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Thylacine Controversies

Posted by: Nick Redfern on November 14th, 2012

At his website, Tim Squires tells us…

“One of the projects that I have been working on for the last few years is an analysis of the thylacine photographs by Harry Burrell. There is presently a debate surrounding the authenticity of the images, but I believe that I have strong enough evidence to prove that they are genuine.”

Want to take a look at those same images? Read on…

Harry Burrell's captive thylacine with chicken
Harry Burrell’s captive thylacine with chicken

Nick Redfern About Nick Redfern
Punk music fan, Tennents Super and Carlsberg Special Brew beer fan, horror film fan, chocolate fan, like to wear black clothes, like to stay up late. Work as a writer.


One Response to “Thylacine Controversies”

  1. PhotoExpert responds:

    I really did not have enough time to devote to studying all the photographs. However, after a cursory analysis and some common sense, I am with you on this one Nick.

    Freeman writes as if touching up photographs of the time was some form of “intentional and done to be misleading”. Nothing could be further from the truth. Photographers of the time are just like photographers of today. We have digital brushes. We manipulate images so that they look appealing to the viewer. We alter contrast, lighten or darken areas, cover dust that may have been on the lens, etc. By no means are we adjusting the content to be deceptive and change history.

    Obviously Freeman has some credentials. But those credentials do not apply to the photographic field, which would make her an amateur on such matters. She is highly speculative in her assessment. Paint to cover a crack in the tail of a mounted thylacine? Really?

    What Freeman implies in her theories would take more time than actually spending hours photographing a live thylacine. Sometimes the less remarkable and simple answers are the truth.

    Initially speaking, after a some cursory analysis, I would have to agree with you Nick!

    My first thoughts are that Burrell was merely improving the look of his photographs to look more appealing and pleasing to the viewers of the photograph–nothing more. One famous photographer of note, from Maryland, A. Aubrey Bodine, intentionally manipulated his photographs. He died in 1970 and was a photographer since about the age of 14. That would put him in the same time period. He added snow when it was not snowing. He changed the tones of his prints for effect. He would dodge and burn to achieve a desired result. He took photos of the different skies on cloudy days and added those clouds to cloudless photographs. My point is, he did not try to manipulate the authentic subject matter of the photograph to deceive. He just wanted to make it more beautiful or appealing. For Freeman to draw that conclusion is just unfair!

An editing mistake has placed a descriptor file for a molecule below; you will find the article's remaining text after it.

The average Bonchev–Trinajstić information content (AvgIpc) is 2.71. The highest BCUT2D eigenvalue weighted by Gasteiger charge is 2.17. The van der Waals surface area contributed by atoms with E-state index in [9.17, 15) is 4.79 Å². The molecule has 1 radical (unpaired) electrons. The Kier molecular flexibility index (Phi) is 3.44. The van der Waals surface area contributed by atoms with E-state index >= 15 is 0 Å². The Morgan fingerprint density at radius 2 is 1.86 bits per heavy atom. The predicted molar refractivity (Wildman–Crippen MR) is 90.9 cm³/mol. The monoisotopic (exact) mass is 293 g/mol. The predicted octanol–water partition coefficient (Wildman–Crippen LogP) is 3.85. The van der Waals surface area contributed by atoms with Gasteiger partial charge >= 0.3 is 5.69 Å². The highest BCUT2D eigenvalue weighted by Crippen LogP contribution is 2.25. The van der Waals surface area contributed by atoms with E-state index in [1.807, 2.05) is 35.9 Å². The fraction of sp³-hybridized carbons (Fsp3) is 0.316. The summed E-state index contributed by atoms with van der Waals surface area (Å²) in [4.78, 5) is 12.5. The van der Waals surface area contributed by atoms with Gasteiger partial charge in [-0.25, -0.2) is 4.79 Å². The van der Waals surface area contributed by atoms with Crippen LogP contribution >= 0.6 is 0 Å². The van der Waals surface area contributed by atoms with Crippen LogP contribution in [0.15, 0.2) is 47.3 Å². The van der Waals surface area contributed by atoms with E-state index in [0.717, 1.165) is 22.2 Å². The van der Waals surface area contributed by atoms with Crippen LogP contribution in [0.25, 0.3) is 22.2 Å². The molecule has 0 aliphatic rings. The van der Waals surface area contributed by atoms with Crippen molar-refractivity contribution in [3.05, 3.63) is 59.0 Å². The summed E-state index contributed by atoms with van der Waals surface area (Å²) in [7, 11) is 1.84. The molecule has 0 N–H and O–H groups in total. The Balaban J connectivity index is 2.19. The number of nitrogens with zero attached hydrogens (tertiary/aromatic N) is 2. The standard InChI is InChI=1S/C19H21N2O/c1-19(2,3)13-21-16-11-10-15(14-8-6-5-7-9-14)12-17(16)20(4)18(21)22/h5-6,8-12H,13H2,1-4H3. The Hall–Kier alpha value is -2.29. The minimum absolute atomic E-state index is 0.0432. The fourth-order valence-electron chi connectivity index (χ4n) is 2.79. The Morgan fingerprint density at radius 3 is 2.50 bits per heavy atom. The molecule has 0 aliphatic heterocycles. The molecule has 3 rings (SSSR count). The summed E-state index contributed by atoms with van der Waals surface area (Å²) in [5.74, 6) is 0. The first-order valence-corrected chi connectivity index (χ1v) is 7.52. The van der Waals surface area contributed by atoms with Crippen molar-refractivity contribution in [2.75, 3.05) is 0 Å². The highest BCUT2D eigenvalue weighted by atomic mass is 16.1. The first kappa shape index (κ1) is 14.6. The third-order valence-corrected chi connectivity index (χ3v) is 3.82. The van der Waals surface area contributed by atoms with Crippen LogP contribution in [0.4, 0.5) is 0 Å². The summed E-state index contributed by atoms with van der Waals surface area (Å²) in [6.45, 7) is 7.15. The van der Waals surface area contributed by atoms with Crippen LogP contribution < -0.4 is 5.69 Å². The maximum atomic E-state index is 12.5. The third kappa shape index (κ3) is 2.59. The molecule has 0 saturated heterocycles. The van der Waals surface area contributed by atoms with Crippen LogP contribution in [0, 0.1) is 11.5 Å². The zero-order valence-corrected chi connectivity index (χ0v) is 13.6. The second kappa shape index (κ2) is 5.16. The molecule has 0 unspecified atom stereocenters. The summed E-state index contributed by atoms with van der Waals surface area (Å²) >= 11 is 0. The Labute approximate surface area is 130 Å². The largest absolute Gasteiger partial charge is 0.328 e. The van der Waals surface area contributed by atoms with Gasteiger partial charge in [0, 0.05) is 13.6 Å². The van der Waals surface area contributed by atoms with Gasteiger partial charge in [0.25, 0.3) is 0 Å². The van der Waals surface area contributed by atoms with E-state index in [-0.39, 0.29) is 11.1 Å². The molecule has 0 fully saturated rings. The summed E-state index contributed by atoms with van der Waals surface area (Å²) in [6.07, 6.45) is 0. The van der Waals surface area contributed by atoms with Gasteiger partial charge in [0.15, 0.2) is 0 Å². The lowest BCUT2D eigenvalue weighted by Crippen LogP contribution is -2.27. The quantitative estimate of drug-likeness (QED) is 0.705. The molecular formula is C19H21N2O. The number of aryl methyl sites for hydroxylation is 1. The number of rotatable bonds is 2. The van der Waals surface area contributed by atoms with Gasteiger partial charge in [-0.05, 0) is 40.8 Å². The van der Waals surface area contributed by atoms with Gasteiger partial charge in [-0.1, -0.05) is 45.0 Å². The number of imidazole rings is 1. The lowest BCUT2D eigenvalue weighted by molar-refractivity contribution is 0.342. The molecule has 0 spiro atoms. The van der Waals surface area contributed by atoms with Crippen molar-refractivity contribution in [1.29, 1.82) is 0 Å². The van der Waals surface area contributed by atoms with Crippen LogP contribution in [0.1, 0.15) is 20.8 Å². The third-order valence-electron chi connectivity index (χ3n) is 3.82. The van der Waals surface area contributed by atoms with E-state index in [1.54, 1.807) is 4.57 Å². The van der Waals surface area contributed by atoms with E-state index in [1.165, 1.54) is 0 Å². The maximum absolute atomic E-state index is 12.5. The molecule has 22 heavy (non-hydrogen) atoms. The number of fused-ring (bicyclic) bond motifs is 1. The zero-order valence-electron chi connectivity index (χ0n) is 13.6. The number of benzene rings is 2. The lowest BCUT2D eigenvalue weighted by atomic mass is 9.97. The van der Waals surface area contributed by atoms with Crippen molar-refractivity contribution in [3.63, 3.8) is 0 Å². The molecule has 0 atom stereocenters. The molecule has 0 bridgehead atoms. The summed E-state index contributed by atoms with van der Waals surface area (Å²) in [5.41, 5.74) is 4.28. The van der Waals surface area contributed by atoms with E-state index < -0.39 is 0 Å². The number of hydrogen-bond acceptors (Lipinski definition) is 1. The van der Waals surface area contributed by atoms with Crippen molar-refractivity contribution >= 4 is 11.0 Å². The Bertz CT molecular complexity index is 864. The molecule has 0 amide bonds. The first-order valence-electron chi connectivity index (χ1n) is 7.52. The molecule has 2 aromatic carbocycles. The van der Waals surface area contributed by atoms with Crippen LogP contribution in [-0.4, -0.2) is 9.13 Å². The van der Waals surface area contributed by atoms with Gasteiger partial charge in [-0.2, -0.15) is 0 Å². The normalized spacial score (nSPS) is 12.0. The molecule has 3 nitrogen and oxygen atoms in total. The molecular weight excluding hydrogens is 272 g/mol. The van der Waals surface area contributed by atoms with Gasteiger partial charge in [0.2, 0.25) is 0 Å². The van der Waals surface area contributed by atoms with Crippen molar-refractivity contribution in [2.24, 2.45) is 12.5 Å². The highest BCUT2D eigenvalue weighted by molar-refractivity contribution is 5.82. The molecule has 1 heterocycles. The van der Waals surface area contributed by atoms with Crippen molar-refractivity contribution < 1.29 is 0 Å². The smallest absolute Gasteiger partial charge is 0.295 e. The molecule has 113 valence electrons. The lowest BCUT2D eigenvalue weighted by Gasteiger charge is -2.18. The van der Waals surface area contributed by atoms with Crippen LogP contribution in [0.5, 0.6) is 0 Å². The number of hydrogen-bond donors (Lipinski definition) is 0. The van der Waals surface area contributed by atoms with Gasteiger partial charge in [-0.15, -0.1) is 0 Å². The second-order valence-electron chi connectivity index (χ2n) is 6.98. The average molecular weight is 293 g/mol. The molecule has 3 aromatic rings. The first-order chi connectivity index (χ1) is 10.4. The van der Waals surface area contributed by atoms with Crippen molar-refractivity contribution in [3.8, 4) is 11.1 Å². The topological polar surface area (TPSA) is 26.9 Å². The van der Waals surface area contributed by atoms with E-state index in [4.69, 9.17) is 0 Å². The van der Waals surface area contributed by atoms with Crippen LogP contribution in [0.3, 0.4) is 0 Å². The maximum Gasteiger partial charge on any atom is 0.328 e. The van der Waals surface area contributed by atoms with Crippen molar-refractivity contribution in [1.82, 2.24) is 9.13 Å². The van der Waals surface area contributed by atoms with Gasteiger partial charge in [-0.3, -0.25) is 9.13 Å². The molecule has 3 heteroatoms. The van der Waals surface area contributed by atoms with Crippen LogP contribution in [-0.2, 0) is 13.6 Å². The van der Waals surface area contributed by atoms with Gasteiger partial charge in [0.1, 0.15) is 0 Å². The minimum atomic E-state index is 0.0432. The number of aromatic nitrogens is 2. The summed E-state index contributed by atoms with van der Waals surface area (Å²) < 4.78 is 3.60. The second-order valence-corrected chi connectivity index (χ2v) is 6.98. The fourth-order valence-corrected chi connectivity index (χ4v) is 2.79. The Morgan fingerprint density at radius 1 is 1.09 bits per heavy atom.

Secondly, implying that Burrell was feeding into the psychological aspects of the thylacine being a poultry killer is just ridiculous. If you are an asset in protecting nature, why would you go against your own principles of misleading the public with faked photographs of a thylacine preying on a chicken. It makes much more sense that these were somewhat domesticated live thylacines and the owner was feeding them what was readily available. Sometimes the simple answer makes more sense than alluding to some conspiracy theory. For Freeman to imply this about a man who had integrity and love of the natural environment, would be comparable to saying that Bob Gimlin took part in a Bigfoot massacre. Simply ridiculous!



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